I'm excited, because I noticed that our daily routine has shifted from vacation-like to routine.
We have found our favorite place to buy bread, the most convenient place to buy groceries, the dogs' top spots to do their doggy business, and just how long it takes to line dry our sheets on a breezy day. We have made it to the real-life portion of our expat adventure.
Boys have been in school for a few weeks and are getting themselves to and from school without issue. We had a meeting last week with the headmaster, and the school assures us that they're both adjusting to the new environment quite well.
#2 is playing loads of guitar and drawing a ton. He is still trying to find his people, but he will. I am hoping that he will take advantage of several of the MeetUp groups around Valencia for both of his favorite activities...it's always easier to find friends when you have common interests.
#3 is playing a bunch of baseball and even was asked to join the 15U Valencia National team that went to the Spanish National Championships in Pamplona last weekend. They ended up in 3rd place overall, and #3 got to pitch and play first base. We are so glad that he's getting to do something he enjoys--and he loved traveling with his team.
C is here but leaves tomorrow to head back to Atlanta for 6 weeks. He's working a ton (1/2 a Spanish day and all of a US work day), and I'm hoping that when he gets back that he will be able to create delineated times for work and play because there is so much to do and see and he is working 90 hour weeks.
Today Maizey and Blue met their new vet. Without a large yard, they had not been able to run and dig and they both were click-click-clicking on the floors and needed a nail trim. Here is a bit of veterinary info for anyone considering moving to Europe with your dog: no heartworm treatment is needed in Mediterranean Spain. However, we also found out that they will need to wear Seresto collars because of the risk of getting leishmaniasis from the sand flies here. It sounds awful, and it's almost always fatal, so the medicated collar seems like a good, inexpensive insurance policy against that fate.
I am enjoying having coffee or wine (vino blanco usually, but sometimes a copa tinto) with the people that I've met. Really, I feel very lucky to have made a few friends already. I do find that we are at an odd age that is sandwiched between those with young (or 0) children, and those that are a bit older and retired. We did meet one couple that is recently retired and exactly our age, and I have enjoyed running around with them as the third wheel while C is working.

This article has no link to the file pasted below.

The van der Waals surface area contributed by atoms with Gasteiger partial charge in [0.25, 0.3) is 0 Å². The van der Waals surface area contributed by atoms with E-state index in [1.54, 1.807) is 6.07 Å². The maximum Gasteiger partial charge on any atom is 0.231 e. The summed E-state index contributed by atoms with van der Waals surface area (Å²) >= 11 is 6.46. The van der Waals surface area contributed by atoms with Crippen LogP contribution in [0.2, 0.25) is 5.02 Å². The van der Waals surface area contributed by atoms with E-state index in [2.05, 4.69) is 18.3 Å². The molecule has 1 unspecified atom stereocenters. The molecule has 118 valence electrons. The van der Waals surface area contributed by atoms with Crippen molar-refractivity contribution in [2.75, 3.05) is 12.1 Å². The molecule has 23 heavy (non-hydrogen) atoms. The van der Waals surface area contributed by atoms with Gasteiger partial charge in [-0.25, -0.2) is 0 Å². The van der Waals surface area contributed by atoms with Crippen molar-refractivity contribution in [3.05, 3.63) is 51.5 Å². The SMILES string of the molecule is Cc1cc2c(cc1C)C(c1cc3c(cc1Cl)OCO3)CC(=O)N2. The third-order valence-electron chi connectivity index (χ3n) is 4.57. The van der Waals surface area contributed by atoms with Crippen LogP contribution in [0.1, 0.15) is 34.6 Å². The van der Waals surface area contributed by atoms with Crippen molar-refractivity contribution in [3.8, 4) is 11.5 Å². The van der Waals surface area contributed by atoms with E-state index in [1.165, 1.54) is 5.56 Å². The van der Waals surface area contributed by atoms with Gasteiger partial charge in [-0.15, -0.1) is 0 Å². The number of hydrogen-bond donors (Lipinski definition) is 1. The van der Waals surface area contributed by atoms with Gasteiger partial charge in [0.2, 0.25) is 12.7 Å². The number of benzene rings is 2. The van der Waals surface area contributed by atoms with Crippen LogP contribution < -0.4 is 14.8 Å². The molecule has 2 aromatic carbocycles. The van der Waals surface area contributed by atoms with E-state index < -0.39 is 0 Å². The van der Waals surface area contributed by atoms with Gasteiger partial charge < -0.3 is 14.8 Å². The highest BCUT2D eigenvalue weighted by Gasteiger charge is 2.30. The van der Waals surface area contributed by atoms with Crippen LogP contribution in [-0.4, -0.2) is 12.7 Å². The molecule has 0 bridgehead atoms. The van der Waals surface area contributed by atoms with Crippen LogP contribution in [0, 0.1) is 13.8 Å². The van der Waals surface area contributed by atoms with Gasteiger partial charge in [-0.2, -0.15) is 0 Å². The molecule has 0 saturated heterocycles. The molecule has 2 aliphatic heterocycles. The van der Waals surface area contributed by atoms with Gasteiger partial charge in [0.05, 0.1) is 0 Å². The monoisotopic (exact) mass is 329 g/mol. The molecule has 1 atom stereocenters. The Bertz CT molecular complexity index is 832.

With regards to citizenship, today I registered for my language test (FINALLY) and language classes (again) which will begin in 2 weeks. I am anxious to get this last piece complete and get the paperwork filed.
We have also furnished our apartment; well, we've bought almost all the furniture though a good portion is being delivered on Thursday. We still need several items for the living room, but I'm hoping to find a rug, console, coffee table, and a pair of chairs from around town. There are a few fun and funky furniture shops in town, but since they carry vintage pieces, it is hit or miss and I'll wait to find what I want.
I will leave you with this thought today:
When we were looking at moving, a few people asked us why we thought that being in Spain would be better than being in the US. We really didn't look at it as "better" or "worse" than the life we lived in Atlanta. Life is--well--life. Using broad brush strokes, a typical day here looks remarkably similar to the life we left: we work, take care of dogs, do laundry, cook, clean, grocery shop, and the boys go to school.
But, the fine lines and details are different here in Valencia. We don't own cars and spend no time in traffic. Every morning, C goes down on the elevator to the convenience store across the street to buy bread while I grate tomato and put up fresh coffee. When he gets back, we share breakfast of pan con tomate and cafe con soja. The boys use the city-wide bike share and pedal 10 minutes to school; our boys have become more independent, and make plans without needing us to manage their time. We have markets, restaurants, grab-and-go cafes, and live music literally within 175 meters of our front door. One of my favorite parts, the boys' school doesn't believe in homework.
So, while our days are filled with the usual routines, we are painting life with a different brush and color pallet, and it's been delightful.